‘The Gift of Water’

Focusing on water in a spiritual way goal of talk

Lake Gogebic is the largest inland lake in the Upper Peninsula, affording numerous recreation opportunities to visitors as well as a place to enjoy water in a wilderness setting. (Journal file photo)

MARQUETTE — As an upcoming public service announcement says: “We bathe with it. We cook with it. We drink it. But do we protect it?”

“The Gift of Water: Perspectives from the Native American World” was the title of a talk given by Scott Herron, Ph.D., ethnobotanist at Ferris State University, Friday at Messiah Lutheran Church.

The event was coordinated by the Northern Great Lakes Water Stewards, an interfaith initiative formed in partnership with The Cedar Tree Institute to promote a deeper awareness of streams and lakes in northern Michigan.

April Lindala, director of the Center for Native American Studies at Northern Michigan University, said: “It is this time of year — spring — when the ice breaks and the rivers run, many tribal peoples go to the water and give offerings and gifts to the water for all it provides.”

The audience didn’t go to the Dead River or McCarty’s Cove to make a water offering, but it listened raptly to the talk given by Herron, a member of the Odawa Indian community and co-chairman of the Great Lakes Regional Native Wild Rice Coalition.

Samples of wild rice are available to the public after “The Gift of Water” presentation at Messiah Lutheran Church of Marquette. (Journal photo by Christie Bleck)

“We kind of take it for granted,” Herron said of water. “We can drive through this. We can shovel this. We can drink this. We know what it does, but the sacredness of water, is clear to me that that’s not a conversation that is happening.”

His presence at the church was a way of getting that conversation going, at least locally.

Everybody has the responsibility to be involved in water stewardship, he said, and that can involve some introspection and individuality.

“How can I honor water? I don’t expect everyone to honor water the same way,” Herron said.

However, he stressed that the Great Lakes should not be thought of as something that can take care of itself, considering its vastness.

Scott Herron, Ph.D., an ethnobotanist at Ferris State University, speaks on “The Gift of Water” during a special presentation coordinated by the Northern Great Lakes Water Stewards Friday at Messiah Lutheran Church in Marquette. The evening focused on the importance of water from a spiritual standpoint. (Journal photo by Christie Bleck)

Herron said: “I think that literally, every day or every week, we need to be asking ourselves, ‘What can we do for my area?’ For me and my community, we go and we make sure that we clean up along the water, because we don’t want those bags in the water. We don’t want rusty things in the water.”

Monitoring the situation regarding Enbridge Inc.’s aging Line 5, which crosses the Straits of Mackinac, might be some people’s focus, he said.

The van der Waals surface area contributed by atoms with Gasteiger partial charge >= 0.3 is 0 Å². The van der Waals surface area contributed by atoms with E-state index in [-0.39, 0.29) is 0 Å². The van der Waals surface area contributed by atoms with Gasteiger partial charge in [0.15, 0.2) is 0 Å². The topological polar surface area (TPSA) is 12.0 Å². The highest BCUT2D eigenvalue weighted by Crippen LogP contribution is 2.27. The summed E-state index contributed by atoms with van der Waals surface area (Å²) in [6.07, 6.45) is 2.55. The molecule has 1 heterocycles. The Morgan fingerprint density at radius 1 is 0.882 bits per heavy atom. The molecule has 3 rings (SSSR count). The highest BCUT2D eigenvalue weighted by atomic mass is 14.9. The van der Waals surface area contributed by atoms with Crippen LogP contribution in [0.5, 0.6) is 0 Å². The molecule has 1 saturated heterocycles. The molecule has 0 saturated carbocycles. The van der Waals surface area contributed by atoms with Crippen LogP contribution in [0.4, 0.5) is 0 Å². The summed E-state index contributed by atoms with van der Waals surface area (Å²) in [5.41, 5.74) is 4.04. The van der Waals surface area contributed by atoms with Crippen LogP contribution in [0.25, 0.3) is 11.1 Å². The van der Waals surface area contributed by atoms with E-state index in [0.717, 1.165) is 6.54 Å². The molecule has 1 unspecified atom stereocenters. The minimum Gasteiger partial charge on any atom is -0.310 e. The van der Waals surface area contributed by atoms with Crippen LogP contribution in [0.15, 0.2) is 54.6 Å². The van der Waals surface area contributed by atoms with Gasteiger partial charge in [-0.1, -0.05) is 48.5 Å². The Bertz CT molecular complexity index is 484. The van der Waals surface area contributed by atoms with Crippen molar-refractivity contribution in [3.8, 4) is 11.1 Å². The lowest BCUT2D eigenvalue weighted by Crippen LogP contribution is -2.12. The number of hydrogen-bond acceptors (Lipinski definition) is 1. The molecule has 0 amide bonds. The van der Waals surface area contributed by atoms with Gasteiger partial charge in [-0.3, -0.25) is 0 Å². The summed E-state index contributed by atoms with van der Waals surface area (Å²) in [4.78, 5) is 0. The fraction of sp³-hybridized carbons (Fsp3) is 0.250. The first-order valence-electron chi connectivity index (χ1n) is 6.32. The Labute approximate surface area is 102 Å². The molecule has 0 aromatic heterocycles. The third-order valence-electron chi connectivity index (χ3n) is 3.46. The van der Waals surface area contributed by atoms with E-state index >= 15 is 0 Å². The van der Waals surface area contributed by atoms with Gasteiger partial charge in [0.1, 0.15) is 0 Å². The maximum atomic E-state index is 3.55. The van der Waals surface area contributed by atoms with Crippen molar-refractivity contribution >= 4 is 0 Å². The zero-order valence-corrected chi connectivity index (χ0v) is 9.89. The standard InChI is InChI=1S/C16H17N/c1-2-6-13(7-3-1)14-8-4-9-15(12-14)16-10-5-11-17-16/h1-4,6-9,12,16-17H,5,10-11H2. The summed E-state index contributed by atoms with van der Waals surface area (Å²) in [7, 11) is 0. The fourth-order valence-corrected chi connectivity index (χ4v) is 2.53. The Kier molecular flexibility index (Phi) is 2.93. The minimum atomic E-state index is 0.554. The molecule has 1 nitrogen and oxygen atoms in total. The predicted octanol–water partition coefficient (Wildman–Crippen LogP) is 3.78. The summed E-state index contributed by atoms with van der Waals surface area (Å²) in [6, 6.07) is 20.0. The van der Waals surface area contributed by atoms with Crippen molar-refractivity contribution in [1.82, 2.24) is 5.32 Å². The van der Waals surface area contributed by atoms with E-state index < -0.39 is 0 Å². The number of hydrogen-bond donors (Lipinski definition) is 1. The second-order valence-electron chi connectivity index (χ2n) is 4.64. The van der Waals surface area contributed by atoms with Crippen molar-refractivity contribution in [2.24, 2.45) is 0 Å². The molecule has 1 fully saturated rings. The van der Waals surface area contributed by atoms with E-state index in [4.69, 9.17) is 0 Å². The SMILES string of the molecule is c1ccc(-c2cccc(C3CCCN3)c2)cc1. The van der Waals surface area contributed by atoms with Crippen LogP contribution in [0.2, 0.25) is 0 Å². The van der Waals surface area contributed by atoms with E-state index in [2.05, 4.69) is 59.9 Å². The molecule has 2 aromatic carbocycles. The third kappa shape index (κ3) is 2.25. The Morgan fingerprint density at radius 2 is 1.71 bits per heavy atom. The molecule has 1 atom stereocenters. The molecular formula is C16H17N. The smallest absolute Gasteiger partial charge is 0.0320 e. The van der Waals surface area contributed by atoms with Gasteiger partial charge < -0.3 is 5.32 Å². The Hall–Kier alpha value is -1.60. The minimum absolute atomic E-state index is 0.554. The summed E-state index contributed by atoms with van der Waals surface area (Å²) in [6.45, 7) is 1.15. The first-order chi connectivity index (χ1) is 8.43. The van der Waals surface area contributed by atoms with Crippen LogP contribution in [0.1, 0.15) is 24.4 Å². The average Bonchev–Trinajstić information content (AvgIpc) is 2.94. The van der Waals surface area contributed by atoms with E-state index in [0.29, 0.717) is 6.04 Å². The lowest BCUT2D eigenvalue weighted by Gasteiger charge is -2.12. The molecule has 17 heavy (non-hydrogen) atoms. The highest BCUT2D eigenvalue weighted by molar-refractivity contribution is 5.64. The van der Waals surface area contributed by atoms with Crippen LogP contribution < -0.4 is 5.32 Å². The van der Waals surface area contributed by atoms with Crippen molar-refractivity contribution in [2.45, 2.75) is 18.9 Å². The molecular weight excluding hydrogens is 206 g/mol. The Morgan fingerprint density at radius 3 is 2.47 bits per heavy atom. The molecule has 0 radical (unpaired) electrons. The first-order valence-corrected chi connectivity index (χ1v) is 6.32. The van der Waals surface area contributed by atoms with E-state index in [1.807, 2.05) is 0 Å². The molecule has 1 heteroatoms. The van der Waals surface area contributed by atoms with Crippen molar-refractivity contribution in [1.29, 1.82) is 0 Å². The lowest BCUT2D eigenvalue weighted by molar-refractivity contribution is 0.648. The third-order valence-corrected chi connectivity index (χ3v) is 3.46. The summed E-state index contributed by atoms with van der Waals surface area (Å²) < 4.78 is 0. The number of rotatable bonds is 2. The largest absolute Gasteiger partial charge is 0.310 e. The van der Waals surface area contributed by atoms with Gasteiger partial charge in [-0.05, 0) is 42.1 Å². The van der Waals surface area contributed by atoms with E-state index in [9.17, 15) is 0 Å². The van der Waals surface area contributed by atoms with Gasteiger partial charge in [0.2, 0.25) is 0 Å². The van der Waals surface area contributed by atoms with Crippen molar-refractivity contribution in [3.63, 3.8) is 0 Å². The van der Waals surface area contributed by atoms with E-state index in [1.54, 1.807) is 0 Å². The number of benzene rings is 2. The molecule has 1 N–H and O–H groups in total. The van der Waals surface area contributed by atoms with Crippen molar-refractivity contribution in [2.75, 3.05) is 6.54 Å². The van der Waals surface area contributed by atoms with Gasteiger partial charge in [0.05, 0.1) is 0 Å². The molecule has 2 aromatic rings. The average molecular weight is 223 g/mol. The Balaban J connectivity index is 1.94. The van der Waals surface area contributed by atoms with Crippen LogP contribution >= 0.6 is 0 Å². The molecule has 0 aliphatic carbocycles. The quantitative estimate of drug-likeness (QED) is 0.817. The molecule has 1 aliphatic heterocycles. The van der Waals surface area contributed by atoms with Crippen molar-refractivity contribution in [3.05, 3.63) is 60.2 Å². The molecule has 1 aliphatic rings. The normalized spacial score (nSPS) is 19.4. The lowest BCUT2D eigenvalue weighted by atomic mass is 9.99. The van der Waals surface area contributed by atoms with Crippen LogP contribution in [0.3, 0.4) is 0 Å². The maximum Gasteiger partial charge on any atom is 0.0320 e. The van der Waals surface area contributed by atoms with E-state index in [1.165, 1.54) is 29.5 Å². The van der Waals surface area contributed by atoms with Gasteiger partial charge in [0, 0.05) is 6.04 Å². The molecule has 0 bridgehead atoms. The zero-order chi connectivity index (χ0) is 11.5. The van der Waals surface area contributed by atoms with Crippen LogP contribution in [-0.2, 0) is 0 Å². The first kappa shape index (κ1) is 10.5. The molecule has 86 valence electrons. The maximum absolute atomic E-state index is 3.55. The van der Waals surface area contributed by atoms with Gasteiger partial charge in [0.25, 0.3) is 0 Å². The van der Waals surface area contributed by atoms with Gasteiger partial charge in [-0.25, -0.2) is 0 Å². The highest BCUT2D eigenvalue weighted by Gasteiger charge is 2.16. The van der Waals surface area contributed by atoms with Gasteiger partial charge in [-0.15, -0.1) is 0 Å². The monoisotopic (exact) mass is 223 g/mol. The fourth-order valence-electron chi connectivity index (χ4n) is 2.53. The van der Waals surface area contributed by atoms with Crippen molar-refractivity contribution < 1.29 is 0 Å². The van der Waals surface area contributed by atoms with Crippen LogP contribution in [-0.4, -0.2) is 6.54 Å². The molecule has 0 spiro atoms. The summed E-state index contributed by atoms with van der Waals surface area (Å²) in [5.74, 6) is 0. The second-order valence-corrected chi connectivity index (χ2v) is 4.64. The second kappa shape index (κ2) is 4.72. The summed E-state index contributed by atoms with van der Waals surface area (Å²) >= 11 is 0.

It also can be as simple as starting the day with a glass of water.

“It doesn’t have to be part of a religious situation,” Herron said. “It could just be ‘I’m honoring that water.'”

He did acknowledge that most people don’t want to take on water stewardship alone.

“In Marquette, if your biggest issue is figuring out how to clean up the local water, or if it’s trying to keep our certain multi-national companies that want to mine things and pollute water, then to coalesce,” Herron said.

That could involve sitting down around mines of the past or various watersheds, he said.

So, what’s next?

“Realize that we’re now in a place and time that is on a transition,” Herron said. “None of us know what’s coming, but we sure know that we need the fire, and we need the water.”

Prayer and action can play a part, he said, and that can involve signing a petition or protest a pipeline.

And it’s all up to the individual.

“Let’s model good stuff for our kids,” Herron said.

Michigan has received water-related national attention, and not in a good way, for the water problems plaguing Flint, whose people had been drinking lead-contaminated water and suffered health problems as a result.

The remedy is slow in coming, with residents still using bottled water.

“They’re sick of the plastic,” Herron said. “They don’t know what to do with it. They want the pipes to be taken care of. They want to trust they can drink that water.”

He doesn’t believe Gov. Rick Snyder and his administration can solve the problem or admit fault.

However, Herron pointed out residents can make a change by electing a new governor who, if so inclined, could do his or her job or eliminate the Michigan Department of Environmental Quality, which was involved in the Flint situation.

Following Herron’s talk, Haley Bussell and Jordan Mattarella, Northern Michigan University interns for the NGLWS, took the stage for an introduction of the 10 public service announcements they wrote on behalf of the Water Stewards that will be distributed to radio stations throughout the Upper Peninsula.

One stated: “Did you know that less than 1 percent of the water on Earth is fit for human use? Ninety-nine percent of Earth’s water is saltwater or permanently frozen. As Earth’s population grows, more people are using this finite source. That is why it’s important to use our water wisely and not to waste it.

“So, don’t let the water run. Turn off the tap when you’re not using the water. Be kind to the environment. Use water wisely.”

For more information about the NGLWS, visit www.cedartreeinstitute.org.

Christie Bleck can be reached at 906-228-2500, ext. 250. Her email address is cbleck@miningjournal.net.